A Consideration of Ephesians 5:19, 20 and Colossians 3:16
Dr. Denny Petrillo
The debate concerning the use of the instrument in public worship is certainly not a new debate. Bible students have discussed this topic for decades. In my own library I have over 100 articles and studies devoted to the Instrumental Music question, as well as over 20 books which are devoted either entirely or in part to this issue. Arguments have been made and re-made with seemingly little movement on either side. Therefore it is no surprise that I present this study with a certain degree of skepticism. Minds have been made up. But then again there is always a glimmer of hope that the power of God’s word will prevail upon open minds.
Before considering the two passages, some preliminary observations are in order:
The Instrumental Music issue is not, in my view, just two differing viewpoints of Ephesians 5:19, 20 and Colossians 3:16. It has more to do with Biblical authority. There are those who support the instrument who do not feel Biblical authority is even necessary. When such is the case, what good does it do to discuss the Ephesian & Colossian passages? Colossians 3:17 says that we should do all in “the name of the Lord Jesus.” This means that we must do all with the authority of Jesus, the head of His church. One of the identifying marks of the church of Christ has been her continued appeal to the authority of Scriptures. However, those who have engaged in the debates and discussions with the Christian Church have long recognized that the instrument question is actually a Bible authority question.1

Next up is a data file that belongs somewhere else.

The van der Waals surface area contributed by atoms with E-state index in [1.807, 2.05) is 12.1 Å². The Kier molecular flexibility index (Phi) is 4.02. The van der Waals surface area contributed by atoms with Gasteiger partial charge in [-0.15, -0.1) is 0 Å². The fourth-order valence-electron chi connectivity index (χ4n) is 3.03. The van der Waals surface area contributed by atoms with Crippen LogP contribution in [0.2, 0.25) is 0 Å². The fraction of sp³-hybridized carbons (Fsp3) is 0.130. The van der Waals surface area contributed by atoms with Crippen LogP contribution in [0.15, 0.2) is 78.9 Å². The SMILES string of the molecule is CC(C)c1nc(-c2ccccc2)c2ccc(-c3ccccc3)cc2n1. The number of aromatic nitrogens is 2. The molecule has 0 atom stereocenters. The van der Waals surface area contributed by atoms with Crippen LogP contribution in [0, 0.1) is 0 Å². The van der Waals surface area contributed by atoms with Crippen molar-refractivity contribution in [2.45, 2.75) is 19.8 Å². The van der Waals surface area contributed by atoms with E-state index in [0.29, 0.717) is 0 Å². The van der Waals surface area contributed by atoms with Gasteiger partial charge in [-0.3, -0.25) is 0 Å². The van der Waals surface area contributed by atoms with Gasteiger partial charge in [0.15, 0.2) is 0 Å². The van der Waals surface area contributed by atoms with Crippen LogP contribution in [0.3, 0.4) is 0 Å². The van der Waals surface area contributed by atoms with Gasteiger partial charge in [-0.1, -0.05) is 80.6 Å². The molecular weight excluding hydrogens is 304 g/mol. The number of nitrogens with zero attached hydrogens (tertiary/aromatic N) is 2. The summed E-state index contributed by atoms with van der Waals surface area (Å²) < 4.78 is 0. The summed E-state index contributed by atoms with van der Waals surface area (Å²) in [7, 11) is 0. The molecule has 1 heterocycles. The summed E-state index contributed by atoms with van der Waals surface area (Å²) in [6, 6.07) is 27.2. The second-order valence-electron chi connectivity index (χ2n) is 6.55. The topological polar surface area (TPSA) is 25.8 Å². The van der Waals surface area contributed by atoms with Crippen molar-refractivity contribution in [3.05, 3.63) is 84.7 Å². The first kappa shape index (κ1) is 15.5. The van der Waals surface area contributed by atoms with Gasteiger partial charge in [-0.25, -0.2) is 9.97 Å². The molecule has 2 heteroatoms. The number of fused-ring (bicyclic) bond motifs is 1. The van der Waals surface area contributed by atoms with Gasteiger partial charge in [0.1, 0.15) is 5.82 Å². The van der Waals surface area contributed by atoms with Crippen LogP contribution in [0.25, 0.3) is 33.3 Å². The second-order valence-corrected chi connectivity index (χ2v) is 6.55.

The introduction of the instrument in worship has proven to lead its proponents to even further variations from the New Testament pattern for worship. Certainly Moses E. Lard was right when he said back in 1864: “The day on which a church sets up an organ in its house is the day on which it reaches the first station on the road to apostasy.”2 One does not have to deeply research the Disciples of Christ or the Christian Church to find verification of this truth. Why is this true? Because once one no longer needs to find New Testament support for his position, anything goes.
For those who still believe they must have New Testament authority, yet accept the instrument, do so because they believe that unless the Bible specifically forbids something it is not wrong.3 This view will not stand the test when considering passages such as Hebrews 7:14: “For it is evident that our Lord was descended from Judah, a tribe with reference to which Moses spoke nothing concerning priests.” Since Moses did not specifically forbid priests from the tribe of Judah, would it then be acceptable to appoint such? I believe we deserve an answer to this question. If God is not automatically eliminating everything outside of his specific statement, then what is He doing? Why make a specific statement at all? It seems that those supporting the instrument have to address this question. One writer recently wrote:
“In general, we do not disagree with an approach to scripture which looks for authorization for specific acts. We believe, however, that authorization may be implicit as well as explicit. We also believe that silence may be incidental as well as intentional. We believe that the church does not need to have explicit mandate or permission for everything it wishes to do as long as no explicit command of God is violated and no theological significance is lost….”4
This statement has a puzzling contradiction. On the one hand the church does not need to have an “explicit mandate” but that it can do what it wants “as long as no explicit command of God is violated.” It will be demonstrated later that what Paul says in these passages is both explicit and exclusive. The particulars of what Paul says requires a limited practice: that is, vocal, a capella singing only.